Today is my mom’s birthday. She’s 89. I brought her flowers. She’s not really sure who I am, but the roses are lovely. She also doesn’t remember from one minute to the next that it’s her birthday, so we remind her. Over and over and over again.
Like we have to remind her that my dad isn’t coming to dinner, because he’s been gone almost three years. Don’t get me started on this one—I’ve been outvoted. My choice would be to tell her he’s out of town, and wait until she remembers on her own, which she eventually does. Reminding her of his death seems to me to be unnecessarily cruel—usually she snaps back and remembers, but on a few occasions it’s been like telling her the first time, and she’s inconsolable with grief for hours.
But there are no easy answers, and the things that work one day may not work the next day, or even the next hour. It’s a constant struggle to keep her safe, healthy and as happy as she can be under the circumstances.
When you reach the stage where all your siblings (she had nine), your spouse of over 60 years and most of your friends have died, life can seem very lonely. Even though one or more family members visits every day, she still feels the voids left in her life by the deaths of so many people she loved.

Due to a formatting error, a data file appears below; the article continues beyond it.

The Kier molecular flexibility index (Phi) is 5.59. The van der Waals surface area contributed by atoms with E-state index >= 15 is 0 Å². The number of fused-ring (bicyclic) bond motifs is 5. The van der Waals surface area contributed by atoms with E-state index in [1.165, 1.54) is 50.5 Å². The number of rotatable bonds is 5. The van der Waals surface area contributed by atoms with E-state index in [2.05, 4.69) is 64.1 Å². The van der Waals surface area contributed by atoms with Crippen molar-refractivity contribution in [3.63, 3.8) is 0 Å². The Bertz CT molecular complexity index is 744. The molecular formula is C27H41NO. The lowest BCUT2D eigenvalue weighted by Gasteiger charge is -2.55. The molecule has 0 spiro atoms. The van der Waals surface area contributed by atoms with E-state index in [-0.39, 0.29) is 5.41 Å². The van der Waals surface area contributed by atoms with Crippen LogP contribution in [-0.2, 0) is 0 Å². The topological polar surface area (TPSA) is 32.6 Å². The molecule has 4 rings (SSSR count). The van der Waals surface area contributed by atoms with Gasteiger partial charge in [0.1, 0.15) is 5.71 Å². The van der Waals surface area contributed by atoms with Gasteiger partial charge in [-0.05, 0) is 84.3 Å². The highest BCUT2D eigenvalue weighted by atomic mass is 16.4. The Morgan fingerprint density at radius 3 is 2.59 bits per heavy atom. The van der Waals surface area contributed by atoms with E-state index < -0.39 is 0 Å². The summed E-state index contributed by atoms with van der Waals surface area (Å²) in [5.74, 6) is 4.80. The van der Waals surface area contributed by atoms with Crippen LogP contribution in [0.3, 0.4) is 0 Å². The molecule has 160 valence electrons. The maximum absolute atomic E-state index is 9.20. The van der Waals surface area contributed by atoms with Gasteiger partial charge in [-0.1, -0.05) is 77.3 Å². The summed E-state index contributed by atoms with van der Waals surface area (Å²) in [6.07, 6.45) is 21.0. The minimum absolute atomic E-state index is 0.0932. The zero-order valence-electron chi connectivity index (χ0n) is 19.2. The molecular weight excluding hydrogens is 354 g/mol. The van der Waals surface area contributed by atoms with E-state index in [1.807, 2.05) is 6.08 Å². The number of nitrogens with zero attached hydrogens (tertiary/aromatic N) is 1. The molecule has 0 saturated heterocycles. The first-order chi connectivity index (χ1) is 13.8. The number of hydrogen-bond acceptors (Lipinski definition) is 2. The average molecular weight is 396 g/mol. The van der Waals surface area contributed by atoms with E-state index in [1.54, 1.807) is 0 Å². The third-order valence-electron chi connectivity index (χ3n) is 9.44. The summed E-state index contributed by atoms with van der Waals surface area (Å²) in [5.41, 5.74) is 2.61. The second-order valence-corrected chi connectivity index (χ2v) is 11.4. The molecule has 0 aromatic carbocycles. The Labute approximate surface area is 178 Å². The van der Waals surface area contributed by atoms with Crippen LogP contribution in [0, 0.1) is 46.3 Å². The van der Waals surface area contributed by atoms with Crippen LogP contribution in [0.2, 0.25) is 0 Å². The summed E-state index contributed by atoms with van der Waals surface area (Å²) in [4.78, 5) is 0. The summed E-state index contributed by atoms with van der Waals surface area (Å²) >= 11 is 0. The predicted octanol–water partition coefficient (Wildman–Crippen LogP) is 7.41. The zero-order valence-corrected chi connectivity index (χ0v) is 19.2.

A few years ago she suffered complete heart block, and a pacemaker was implanted. My son refers to her as the Energizer Bunny, and we all look at one another and wonder how much longer she has. She has survived multiple cancers, including lung cancer 25 years ago, and has none of the usual diseases of old age—no diabetes, no high blood pressure.
So we watch her mind and body slowly deteriorate; doing the best we can to maintain whatever quality of life is possible. But while I’m grateful she’s lived such a long life, I feel bad for her. The frustration she has of knowing that she doesn’t remember things, the confusion, the depression and lack of mobility are all painful to watch.
So, happy birthday mom, from your daughter. Whether you remember me or not, I remember you, and all the things you’ve done for me, and I love you.